Jump to: navigation, search

Current: Freemyipod Linux

We are working on supporting Samsung/S5L-based devices which have an MMU. Currently our main focus is the Nano 5G, and an experimental source tree is available on

User Guide

Not yet available, as the Linux port isn't yet practical to use. We have no storage drivers, no screen driver, no sound driver...

Developer Guide

If you're somewhat familiar with embedded Linux, you can get started on the Nano 5G by building wInd3x, U-Boot and the Kernel as described below. However, you will have to provide your own userland (eg. buildroot, archlinux arm, ... anything armv6 compatible) and either run it from an initramfs or over NFS. A serial cable is not necessary, but very useful to troubleshoot boot issues.

Build everything

These are not copy-paste instructions. You are expected to understand what's happening.'

You will need an arm-none-eabi- toolchain into your $PATH, eg. gcc-arm-embedded from your package manager.

First, wInd3x: this will be used to run u-boot.

 $ git clone
 $ cd wInd3x
 $ go build ./

Second, U-Boot:

 $ git clone
 $ cd u-boot
 $ git checkout n5g-wip
 $ make nano5g_defconfig
 $ make CROSS_COMPILE=arm-none-eabi- u-boot.bin -j 32

Third, Linux:

 $ git clone
 $ cd linux
 $ git checkout n5g-wip
 $ make ARCH=arm nano5g_defconfig
 $ make ARCH=arm CROSS_COMPILE=arm-none-eabi- -j 32 zImage

By this point, have a initramfs ready. If you wanna boot directly from nfs, edit CMDLINE in the kernel .config accordingly.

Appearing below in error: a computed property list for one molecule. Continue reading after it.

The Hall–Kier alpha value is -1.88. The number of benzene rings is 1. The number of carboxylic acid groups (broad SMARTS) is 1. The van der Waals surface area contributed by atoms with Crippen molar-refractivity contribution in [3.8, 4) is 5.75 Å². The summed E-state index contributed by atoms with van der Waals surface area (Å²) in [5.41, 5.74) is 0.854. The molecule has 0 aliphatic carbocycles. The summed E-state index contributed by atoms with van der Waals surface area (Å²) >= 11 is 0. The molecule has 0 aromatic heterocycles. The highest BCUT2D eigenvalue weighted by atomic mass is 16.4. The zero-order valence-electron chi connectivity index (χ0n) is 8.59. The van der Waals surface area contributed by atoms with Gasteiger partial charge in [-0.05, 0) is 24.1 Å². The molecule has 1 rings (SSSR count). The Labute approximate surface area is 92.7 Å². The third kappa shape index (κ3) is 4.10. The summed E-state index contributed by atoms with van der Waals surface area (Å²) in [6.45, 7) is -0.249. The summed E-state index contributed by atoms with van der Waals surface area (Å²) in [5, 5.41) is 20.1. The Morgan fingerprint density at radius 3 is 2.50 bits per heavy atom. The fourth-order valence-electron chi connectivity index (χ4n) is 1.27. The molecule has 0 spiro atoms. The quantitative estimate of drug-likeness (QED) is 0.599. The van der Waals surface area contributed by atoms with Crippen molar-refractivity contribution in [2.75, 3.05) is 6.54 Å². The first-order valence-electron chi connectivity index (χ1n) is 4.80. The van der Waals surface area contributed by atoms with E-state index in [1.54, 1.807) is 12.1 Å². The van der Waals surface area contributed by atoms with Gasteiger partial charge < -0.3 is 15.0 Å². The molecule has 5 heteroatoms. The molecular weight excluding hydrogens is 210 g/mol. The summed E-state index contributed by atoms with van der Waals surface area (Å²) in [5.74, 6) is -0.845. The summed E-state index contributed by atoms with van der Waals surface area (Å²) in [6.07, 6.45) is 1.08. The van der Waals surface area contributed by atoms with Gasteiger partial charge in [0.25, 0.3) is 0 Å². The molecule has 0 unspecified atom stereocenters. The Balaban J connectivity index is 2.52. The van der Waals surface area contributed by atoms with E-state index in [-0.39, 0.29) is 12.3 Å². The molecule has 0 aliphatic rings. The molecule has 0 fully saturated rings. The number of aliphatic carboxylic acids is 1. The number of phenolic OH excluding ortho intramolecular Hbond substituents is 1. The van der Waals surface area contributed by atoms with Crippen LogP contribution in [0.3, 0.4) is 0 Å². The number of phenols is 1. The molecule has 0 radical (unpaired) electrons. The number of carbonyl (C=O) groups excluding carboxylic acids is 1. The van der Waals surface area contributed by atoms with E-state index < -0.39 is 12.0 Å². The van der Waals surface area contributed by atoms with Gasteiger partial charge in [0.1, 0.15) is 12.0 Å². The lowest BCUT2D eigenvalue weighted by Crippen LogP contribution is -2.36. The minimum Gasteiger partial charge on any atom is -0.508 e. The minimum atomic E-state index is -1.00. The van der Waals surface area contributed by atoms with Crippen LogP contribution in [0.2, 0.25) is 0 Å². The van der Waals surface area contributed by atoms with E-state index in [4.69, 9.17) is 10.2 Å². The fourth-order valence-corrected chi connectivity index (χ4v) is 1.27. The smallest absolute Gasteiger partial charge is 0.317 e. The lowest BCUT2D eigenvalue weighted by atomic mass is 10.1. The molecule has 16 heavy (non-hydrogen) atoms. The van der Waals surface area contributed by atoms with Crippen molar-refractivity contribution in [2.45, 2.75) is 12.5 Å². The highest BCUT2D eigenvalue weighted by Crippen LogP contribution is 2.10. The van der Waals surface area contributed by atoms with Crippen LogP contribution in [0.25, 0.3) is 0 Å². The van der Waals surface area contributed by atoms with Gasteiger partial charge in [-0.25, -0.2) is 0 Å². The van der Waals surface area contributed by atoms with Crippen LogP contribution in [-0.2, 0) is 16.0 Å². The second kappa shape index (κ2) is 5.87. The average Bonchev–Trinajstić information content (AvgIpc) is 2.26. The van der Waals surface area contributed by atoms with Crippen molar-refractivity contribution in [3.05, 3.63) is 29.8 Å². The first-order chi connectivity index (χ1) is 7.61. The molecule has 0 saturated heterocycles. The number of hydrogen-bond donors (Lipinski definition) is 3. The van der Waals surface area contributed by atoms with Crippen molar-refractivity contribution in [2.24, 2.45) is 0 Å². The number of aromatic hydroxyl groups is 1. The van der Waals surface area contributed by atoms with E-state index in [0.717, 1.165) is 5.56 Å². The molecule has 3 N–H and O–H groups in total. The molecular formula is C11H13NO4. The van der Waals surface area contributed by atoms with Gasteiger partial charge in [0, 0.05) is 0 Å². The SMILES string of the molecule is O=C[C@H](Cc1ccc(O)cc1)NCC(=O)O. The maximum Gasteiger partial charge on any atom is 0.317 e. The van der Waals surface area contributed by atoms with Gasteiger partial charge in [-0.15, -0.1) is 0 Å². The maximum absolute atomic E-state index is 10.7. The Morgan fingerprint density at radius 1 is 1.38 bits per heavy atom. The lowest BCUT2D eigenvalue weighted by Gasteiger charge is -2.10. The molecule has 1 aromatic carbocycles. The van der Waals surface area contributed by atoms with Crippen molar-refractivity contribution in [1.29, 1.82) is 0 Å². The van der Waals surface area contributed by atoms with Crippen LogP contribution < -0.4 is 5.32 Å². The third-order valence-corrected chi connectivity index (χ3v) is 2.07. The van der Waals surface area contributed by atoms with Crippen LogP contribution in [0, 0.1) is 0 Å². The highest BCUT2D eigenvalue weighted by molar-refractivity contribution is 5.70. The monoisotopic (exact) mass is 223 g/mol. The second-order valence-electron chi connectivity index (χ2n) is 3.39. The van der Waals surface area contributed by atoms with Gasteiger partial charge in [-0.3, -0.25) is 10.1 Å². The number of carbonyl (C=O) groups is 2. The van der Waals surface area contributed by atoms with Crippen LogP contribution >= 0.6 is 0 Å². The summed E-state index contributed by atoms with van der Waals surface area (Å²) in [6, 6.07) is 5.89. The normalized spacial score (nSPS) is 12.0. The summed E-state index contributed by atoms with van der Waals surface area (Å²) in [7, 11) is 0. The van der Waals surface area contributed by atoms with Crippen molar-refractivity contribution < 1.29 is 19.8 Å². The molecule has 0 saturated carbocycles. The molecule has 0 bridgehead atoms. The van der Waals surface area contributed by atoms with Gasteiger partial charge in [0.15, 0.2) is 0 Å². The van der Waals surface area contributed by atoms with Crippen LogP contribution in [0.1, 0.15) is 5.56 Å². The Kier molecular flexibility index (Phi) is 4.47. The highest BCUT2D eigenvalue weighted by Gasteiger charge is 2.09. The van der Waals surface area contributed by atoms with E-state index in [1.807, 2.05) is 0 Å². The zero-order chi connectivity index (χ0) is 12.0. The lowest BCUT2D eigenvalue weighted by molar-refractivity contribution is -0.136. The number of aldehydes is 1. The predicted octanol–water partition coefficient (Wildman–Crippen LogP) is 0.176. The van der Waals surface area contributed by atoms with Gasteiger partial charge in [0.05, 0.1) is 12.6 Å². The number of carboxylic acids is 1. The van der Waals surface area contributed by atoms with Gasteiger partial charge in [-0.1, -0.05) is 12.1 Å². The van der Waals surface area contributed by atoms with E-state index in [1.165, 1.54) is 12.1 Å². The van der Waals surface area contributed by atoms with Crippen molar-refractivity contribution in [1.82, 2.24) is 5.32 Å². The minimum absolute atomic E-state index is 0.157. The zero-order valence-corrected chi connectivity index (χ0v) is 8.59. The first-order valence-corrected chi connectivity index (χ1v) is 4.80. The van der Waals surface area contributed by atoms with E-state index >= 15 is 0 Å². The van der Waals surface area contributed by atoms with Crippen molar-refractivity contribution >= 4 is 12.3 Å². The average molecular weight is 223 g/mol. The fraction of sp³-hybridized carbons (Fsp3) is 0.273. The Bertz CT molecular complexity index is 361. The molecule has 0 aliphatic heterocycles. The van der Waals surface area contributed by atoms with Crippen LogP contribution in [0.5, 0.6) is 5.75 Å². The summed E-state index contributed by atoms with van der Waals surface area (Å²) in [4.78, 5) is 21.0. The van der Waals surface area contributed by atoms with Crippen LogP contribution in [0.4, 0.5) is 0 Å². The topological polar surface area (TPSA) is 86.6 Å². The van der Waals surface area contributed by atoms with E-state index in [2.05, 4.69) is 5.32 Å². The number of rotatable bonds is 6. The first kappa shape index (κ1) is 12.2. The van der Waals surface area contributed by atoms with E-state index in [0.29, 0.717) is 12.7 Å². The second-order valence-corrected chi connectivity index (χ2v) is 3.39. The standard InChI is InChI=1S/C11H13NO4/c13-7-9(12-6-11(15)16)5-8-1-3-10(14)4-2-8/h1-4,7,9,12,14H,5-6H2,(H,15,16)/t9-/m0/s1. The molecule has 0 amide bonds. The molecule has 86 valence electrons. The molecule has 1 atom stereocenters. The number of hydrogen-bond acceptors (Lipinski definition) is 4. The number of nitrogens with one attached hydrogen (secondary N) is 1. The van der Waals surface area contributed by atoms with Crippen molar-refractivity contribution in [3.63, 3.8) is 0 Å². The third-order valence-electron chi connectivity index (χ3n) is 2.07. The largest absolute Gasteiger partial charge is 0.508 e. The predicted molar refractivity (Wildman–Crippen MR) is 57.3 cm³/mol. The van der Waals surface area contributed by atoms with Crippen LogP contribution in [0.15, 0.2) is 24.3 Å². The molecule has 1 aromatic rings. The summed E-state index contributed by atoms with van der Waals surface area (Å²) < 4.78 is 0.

Finally, bundle together an u-boot image containing the kernel, your initramfs, and the device-tree (built by u-boot):

 $ mkimage -A arm -C none -O linux -T multi -a 0x08000000 -e 0x08000000 -d arch/arm/boot/zImage:initramfs.gz:../u-boot/arch/arm/dts/s5l8730.dtb mImage

mImage is your combined image.


Connect your Nano 5G in DFU mode.

Run u-boot using wInd3x:

 $ ./wInd3x cfw run ../u-boot/u-boot.bin

This should start u-boot. Running this for the first time will take a while, as some bootloader stages need to be downloaded, decrypted and modified. A new USB device (05ac:2137) appear on your host. Use dfu-util to upload mImage:

  dfu-util -d 05ac:2137 -D linux/mImage -R

Then, in the serial console you'll see Linux booting:

 ## Booting kernel from Legacy Image at 08000000 ...
 Starting kernel ...
 [    0.000000] Booting Linux on physical CPU 0x0
 [    0.000000] Linux version 6.2.0-rc4-00476-g4c4af4d7e53c (q3k@mimeomia) (arm-none-eabi-gcc (GNU Arm Embedded Toolchain 10.3-2021.10) 10.3.1 20210824 (release), GNU ld (GNU Arm Embedded Toolchain 10.3-2021.10) #70 Fri Jan 20 18:02:56 CET 2023

The LCD display should start up and show a boot log. If not, try adding console=tty0 to your CMDLINE? You might also use fbcon=rotate:1 to rotate the framebuffer 90 degrees.

If everything goes well, the kernel should boot up and attempt to mount a rootfs. It's up to you to get this part working, at least until we streamline the process. The USB CDC EEM ethernet gadget should also appear on your host (probably as usb0, or some long systemd predictable name). The other end will be visible as 'usb0' on the device.

Now go on and have a go at reverse-engineering some peripherals! :)

Legacy: iPodLinux

The iPodLinux project supports all the PortalPlayer based iPods: iPod 1G-4G, Photo/Color, Video/5G/5.5G, Mini, iPod Nano 1G. It is currently semi-abandoned, and uses a very old ucLinux kernel build.